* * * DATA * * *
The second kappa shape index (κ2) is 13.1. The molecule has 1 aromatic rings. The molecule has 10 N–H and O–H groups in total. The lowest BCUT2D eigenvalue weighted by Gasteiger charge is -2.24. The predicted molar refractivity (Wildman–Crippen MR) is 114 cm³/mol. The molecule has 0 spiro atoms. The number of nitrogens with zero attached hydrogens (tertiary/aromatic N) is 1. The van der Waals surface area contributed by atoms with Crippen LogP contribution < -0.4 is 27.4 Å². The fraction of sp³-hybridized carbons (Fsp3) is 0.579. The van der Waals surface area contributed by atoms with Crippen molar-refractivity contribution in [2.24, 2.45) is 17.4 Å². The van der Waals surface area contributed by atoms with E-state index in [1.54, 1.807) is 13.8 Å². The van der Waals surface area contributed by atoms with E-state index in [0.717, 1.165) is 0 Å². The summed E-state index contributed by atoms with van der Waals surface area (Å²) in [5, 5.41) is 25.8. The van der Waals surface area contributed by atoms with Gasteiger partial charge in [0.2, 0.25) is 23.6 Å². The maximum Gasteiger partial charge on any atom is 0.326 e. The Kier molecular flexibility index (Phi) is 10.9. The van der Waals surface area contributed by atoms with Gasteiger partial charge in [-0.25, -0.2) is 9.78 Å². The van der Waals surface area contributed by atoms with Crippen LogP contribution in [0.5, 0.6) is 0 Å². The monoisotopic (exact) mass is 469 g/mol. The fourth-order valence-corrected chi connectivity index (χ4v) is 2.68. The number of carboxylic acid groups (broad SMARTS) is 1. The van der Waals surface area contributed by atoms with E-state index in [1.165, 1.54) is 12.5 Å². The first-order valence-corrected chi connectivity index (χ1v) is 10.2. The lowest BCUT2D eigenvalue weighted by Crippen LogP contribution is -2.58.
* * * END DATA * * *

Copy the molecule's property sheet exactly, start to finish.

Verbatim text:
The second kappa shape index (κ2) is 13.1. The molecule has 1 aromatic rings. The molecule has 10 N–H and O–H groups in total. The lowest BCUT2D eigenvalue weighted by Gasteiger charge is -2.24. The predicted molar refractivity (Wildman–Crippen MR) is 114 cm³/mol. The molecule has 0 spiro atoms. The number of nitrogens with zero attached hydrogens (tertiary/aromatic N) is 1. The van der Waals surface area contributed by atoms with Crippen LogP contribution < -0.4 is 27.4 Å². The fraction of sp³-hybridized carbons (Fsp3) is 0.579. The van der Waals surface area contributed by atoms with Crippen molar-refractivity contribution in [2.24, 2.45) is 17.4 Å². The van der Waals surface area contributed by atoms with E-state index in [1.54, 1.807) is 13.8 Å². The van der Waals surface area contributed by atoms with E-state index in [0.717, 1.165) is 0 Å². The summed E-state index contributed by atoms with van der Waals surface area (Å²) in [5, 5.41) is 25.8. The van der Waals surface area contributed by atoms with Gasteiger partial charge in [0.2, 0.25) is 23.6 Å². The maximum Gasteiger partial charge on any atom is 0.326 e. The Kier molecular flexibility index (Phi) is 10.9. The van der Waals surface area contributed by atoms with Gasteiger partial charge in [-0.25, -0.2) is 9.78 Å². The van der Waals surface area contributed by atoms with Crippen LogP contribution in [0.5, 0.6) is 0 Å². The monoisotopic (exact) mass is 469 g/mol. The fourth-order valence-corrected chi connectivity index (χ4v) is 2.68. The number of carboxylic acid groups (broad SMARTS) is 1. The van der Waals surface area contributed by atoms with E-state index in [1.165, 1.54) is 12.5 Å². The first-order valence-corrected chi connectivity index (χ1v) is 10.2. The lowest BCUT2D eigenvalue weighted by Crippen LogP contribution is -2.58.